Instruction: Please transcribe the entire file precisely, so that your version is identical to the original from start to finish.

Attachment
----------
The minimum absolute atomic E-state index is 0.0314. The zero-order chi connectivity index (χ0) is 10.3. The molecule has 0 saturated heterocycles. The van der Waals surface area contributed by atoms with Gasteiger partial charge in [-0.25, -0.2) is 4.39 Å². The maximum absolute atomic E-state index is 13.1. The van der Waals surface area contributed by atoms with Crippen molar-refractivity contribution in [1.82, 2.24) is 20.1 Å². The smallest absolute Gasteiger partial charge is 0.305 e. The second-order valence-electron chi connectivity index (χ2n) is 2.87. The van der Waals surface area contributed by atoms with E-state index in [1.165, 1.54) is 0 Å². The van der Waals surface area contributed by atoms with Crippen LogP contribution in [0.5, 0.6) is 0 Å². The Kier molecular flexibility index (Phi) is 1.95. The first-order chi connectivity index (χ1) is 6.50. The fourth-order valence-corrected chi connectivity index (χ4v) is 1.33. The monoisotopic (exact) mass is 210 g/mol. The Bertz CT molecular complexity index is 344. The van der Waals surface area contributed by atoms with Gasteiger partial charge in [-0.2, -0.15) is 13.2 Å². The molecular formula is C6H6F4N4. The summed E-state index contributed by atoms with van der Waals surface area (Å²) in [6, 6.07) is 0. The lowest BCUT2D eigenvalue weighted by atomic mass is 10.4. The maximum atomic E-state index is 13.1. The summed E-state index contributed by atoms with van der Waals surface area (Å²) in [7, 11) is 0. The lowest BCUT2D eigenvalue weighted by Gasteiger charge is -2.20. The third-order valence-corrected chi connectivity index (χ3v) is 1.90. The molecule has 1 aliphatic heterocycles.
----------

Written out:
The minimum absolute atomic E-state index is 0.0314. The zero-order chi connectivity index (χ0) is 10.3. The molecule has 0 saturated heterocycles. The van der Waals surface area contributed by atoms with Gasteiger partial charge in [-0.25, -0.2) is 4.39 Å². The maximum absolute atomic E-state index is 13.1. The van der Waals surface area contributed by atoms with Crippen molar-refractivity contribution in [1.82, 2.24) is 20.1 Å². The smallest absolute Gasteiger partial charge is 0.305 e. The second-order valence-electron chi connectivity index (χ2n) is 2.87. The van der Waals surface area contributed by atoms with E-state index in [1.165, 1.54) is 0 Å². The van der Waals surface area contributed by atoms with Crippen LogP contribution in [0.5, 0.6) is 0 Å². The Kier molecular flexibility index (Phi) is 1.95. The first-order chi connectivity index (χ1) is 6.50. The fourth-order valence-corrected chi connectivity index (χ4v) is 1.33. The monoisotopic (exact) mass is 210 g/mol. The Bertz CT molecular complexity index is 344. The van der Waals surface area contributed by atoms with Gasteiger partial charge in [-0.2, -0.15) is 13.2 Å². The molecular formula is C6H6F4N4. The summed E-state index contributed by atoms with van der Waals surface area (Å²) in [6, 6.07) is 0. The lowest BCUT2D eigenvalue weighted by atomic mass is 10.4. The maximum atomic E-state index is 13.1. The summed E-state index contributed by atoms with van der Waals surface area (Å²) in [7, 11) is 0. The lowest BCUT2D eigenvalue weighted by Gasteiger charge is -2.20. The third-order valence-corrected chi connectivity index (χ3v) is 1.90. The molecule has 1 aliphatic heterocycles.